Last updated on March 2018

Whole Brain Radiation Therapy Alone vs. Radiosurgery for SCLC Patients With 1-10 Brain Metastases

Brief description of study

Patients suffering from small cell lung cancer (SCLC) are at high risk for developing brain metastases (BM). To prevent a clinical manifestation of preexisting microscopic brain dissemination, prophylactic cranial irradiation (PCI) is offered to both limited and extensive disease patients, if they respond to first line regime, thus being at risk or at chance to develop clinical brain metastases. However, up to 10-15% of patients present with BM at initial diagnosis. If MRI is used as a diagnostic tool for initial staging the number even increases up to 15-20%. Additionally, between 40 - 50% of patients develop BM until time of death and the risk of developing BM further increases with prolonged survival. Treatment options are usually limited to WBRT and palliative chemotherapy but the actual effect of therapeutic WBRT has mainly been studied in small retrospective and nonrandomized studies. WBRT has been established as the treatment standard in patients with cerebral metastases from SCLC, however, it has only modest efficacy. Results might be improved by additional dose escalation. A SRS to cerebral metastases may be indicated in patients with intracranial disease, and the current protocol is aimed at exploring the neurocognition and efficacy of SCLC in patients with brain metastases treated with SRS or WBRT.

The present trial aims to exploratory investigate the treatment response to conventional whole brain radiotherapy (WBRT) and stereotactic radiotherapy(SRS) in SCLC patients.

Detailed Study Description

Scientific Background: Patients suffering from BM from SCLC have a poor prognosis with a median survival ranging between 2-14 months. Treatment options for BM in SCLC are usually limited to WBRT, steroids or palliative chemotherapy. SCLC patients demonstrate an exception in the treatment of BM, because treatment options for a limited number of BM from other solid tumors commonly include surgery or SRS with or without WBRT. Even though SCLC is a radiosensitive tumor, higher doses are commonly not applied. Locally ablative treatments like SRS or surgery are less frequently used in patients with BM from SCLC as compared to other types of cancer due to the high incidence of brain metastases in SCLC and the increased likelihood of a diffuse failure pattern. It is of general belief that BM from SCLC are rarely solitary and usually occur at multiple sites. The investigators could not confirm these findings from this analysis as they found 1-5 BM in 39 % of their patients. WBRT, with a treatment time of about two weeks, is commonly the technique of choice for SCLC patients with any number of BM. In a recent Japanese trial, prophylactic cranial irradiation did not result in longer overall survival compared with observation in patients with early disease (ED) SCLC. PCI is therefore no longer recommended for patients with ED SCLC when patients receive regularly MRI examinations during follow-up.

Though, the initial response to cranial irradiation is good, especially in the synchronous setting, SCLC patients are at high risk of developing intracranial recurrence. In the investigators retrospective analysis median Overall survival (OS) after re-WBRT was only 2 months and the median OS after SRS was 6 months. These results are similar as compared to results for re-irradiation after PCI. In a recent analysis the investigators reported a prolonged survival for patients treated with SRS in the recurrent setting after previous PCI with a median survival of 5 months.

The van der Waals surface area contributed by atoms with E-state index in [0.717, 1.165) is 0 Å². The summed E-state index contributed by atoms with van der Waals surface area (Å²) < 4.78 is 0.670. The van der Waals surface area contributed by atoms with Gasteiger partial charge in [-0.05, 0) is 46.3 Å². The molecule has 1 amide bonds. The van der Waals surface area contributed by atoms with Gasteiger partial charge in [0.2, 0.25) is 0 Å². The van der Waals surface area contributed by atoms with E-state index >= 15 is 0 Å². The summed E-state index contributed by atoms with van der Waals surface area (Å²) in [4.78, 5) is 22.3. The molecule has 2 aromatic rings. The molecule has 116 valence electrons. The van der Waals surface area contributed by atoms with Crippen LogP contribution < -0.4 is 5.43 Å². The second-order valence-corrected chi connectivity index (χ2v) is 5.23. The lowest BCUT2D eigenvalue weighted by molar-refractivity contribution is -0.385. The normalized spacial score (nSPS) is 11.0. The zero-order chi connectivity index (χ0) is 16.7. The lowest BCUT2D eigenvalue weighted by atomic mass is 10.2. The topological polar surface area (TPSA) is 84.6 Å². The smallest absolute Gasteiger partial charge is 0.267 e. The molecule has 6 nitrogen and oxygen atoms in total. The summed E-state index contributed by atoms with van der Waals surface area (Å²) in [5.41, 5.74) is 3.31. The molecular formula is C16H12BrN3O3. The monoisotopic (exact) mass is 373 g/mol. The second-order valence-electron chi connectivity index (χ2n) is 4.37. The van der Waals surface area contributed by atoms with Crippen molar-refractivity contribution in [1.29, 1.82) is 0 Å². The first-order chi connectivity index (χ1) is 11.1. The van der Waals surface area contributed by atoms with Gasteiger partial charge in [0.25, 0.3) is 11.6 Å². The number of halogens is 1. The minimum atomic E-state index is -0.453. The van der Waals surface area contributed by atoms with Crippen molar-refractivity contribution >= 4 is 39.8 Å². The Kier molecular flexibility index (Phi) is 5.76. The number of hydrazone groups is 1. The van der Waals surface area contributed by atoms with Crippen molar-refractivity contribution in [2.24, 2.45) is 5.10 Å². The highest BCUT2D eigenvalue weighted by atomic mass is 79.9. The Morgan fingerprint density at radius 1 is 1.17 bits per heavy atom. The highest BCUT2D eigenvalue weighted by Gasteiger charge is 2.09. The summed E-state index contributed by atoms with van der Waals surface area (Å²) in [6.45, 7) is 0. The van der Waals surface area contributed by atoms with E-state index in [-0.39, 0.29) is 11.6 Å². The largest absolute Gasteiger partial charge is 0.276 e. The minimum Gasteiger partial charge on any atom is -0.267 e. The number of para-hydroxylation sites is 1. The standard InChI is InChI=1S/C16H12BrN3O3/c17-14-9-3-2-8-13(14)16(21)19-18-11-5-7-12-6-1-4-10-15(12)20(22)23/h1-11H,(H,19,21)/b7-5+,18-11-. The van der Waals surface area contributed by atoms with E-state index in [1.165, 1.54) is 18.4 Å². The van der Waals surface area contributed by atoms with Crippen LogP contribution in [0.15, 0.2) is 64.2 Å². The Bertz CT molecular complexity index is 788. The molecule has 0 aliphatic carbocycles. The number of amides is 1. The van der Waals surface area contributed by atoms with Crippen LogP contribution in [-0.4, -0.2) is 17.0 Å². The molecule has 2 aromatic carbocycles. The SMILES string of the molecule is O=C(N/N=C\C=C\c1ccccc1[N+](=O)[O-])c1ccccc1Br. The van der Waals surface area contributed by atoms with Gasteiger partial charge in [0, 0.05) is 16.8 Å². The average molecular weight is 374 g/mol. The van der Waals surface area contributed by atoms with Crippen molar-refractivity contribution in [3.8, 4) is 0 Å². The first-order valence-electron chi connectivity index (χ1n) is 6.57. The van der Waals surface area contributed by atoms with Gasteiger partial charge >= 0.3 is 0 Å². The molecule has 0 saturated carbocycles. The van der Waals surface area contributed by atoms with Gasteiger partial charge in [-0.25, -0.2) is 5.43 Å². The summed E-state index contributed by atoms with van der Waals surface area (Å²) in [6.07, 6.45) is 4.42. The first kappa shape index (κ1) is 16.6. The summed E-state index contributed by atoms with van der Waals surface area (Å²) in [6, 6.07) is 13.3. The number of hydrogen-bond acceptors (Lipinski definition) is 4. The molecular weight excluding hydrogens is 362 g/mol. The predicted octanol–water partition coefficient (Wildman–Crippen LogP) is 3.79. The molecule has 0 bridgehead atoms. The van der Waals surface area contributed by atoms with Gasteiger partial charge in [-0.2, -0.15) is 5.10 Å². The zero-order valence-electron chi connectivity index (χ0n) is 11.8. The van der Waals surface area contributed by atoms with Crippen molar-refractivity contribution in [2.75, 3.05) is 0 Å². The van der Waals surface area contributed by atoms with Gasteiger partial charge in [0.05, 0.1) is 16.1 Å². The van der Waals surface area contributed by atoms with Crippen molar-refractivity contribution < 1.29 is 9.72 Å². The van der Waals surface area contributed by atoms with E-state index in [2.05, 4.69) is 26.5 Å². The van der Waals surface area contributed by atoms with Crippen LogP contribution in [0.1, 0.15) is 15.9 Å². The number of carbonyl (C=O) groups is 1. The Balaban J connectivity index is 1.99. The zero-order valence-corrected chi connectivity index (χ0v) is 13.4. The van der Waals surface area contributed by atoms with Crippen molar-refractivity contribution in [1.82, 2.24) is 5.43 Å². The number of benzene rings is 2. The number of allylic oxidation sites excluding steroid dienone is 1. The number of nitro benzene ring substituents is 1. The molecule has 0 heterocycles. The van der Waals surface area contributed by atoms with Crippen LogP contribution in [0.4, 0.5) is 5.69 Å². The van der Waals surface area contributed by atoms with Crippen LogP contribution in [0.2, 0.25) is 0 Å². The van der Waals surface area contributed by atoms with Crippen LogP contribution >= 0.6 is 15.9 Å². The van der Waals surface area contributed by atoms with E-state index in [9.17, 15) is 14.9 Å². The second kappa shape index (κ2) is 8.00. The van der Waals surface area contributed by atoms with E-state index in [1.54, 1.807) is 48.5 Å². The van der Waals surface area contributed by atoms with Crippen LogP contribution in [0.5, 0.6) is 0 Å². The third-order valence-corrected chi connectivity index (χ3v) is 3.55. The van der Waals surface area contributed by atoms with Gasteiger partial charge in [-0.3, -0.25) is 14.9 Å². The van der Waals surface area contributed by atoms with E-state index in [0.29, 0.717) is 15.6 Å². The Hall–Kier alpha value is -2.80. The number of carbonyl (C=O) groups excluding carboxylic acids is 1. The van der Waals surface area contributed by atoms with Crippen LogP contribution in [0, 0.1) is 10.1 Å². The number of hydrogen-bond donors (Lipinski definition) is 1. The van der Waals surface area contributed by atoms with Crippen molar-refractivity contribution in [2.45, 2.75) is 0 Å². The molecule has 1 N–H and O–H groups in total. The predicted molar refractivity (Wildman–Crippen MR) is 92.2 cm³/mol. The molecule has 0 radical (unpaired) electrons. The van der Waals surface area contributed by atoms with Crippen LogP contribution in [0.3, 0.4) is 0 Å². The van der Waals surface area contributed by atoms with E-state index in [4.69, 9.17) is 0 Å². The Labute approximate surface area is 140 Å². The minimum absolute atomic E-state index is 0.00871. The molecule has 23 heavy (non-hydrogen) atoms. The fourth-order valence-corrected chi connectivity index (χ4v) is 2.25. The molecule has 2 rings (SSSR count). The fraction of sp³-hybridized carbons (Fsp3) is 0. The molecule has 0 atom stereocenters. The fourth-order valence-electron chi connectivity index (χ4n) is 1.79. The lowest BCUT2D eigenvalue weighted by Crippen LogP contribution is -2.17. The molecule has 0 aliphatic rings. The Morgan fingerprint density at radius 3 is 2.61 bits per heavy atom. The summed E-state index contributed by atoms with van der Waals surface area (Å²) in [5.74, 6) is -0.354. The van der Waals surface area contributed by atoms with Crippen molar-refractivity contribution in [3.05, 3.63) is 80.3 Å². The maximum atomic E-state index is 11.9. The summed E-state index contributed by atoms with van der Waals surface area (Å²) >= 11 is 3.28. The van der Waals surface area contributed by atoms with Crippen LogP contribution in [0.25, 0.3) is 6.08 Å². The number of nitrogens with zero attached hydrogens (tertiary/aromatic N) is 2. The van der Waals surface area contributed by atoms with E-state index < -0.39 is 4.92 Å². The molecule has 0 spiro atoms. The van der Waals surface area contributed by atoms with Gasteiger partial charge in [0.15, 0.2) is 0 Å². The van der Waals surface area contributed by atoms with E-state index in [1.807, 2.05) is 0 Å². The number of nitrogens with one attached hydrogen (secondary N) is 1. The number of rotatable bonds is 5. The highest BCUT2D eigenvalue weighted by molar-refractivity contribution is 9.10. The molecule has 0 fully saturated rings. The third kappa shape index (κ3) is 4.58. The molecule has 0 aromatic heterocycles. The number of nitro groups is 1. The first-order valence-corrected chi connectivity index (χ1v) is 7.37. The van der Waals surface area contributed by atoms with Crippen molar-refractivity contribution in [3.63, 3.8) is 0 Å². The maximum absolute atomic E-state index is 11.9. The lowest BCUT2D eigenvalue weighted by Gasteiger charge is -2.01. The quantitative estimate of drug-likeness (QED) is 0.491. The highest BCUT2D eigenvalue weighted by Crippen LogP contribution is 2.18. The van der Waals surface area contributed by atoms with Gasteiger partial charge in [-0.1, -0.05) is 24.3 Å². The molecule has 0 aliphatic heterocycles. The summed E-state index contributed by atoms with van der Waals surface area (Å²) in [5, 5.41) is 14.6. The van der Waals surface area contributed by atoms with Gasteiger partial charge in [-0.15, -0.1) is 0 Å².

Therefore, the number of patients with oligometastatic cerebral disease might rise. Based on recursive partitioning Analysis (RPA) classification, the investigators found a median survival after WBRT of 17 months in RPA class I, 7 months in class II and 3 months in class III (p<0.0001), which is comparable to previous analyses using graded prognostic assessment (GPA) scoring. This is further of special interest as patients in RPA class I had a comparable or even better outcome than patients with non-cerebral disease treated with PCI. On the other hand, patients with RPA class III should be carefully selected for WBRT and treatment should be weighed against supportive therapy with steroids alone. This implicates that patient selection is mandatory, even in SCLC, and that the general paradigm of WBRT needs to be reevaluated.

Trial Objectives: The purpose of this trial is to explore the neurocognitive response in patients with brain metastases from SCLC treated with WBRT or SRS. The investigators proposed that patients treated with SRS would have inferior neurocognitive function based on the Hopkins Verbal Learning Test-Revised (HVLT-R) compared with patients treated with SRS alone.

Patients Selection: Patients with a diagnosis of brain metastases from SCLC will be evaluated and screened based on the protocol. All patients fulfilling the inclusion and exclusion criteria will be informed about the possibility to participate in the study. Registration for the study must be performed prior to beginning of RT. 56 patients will be enrolled in this exploratory clinical trial.

Trial Design: This pilot trial will be conducted as a single-center prospective, randomized, two-arm Phase II study.

Clinical Study Identifier: NCT03297788

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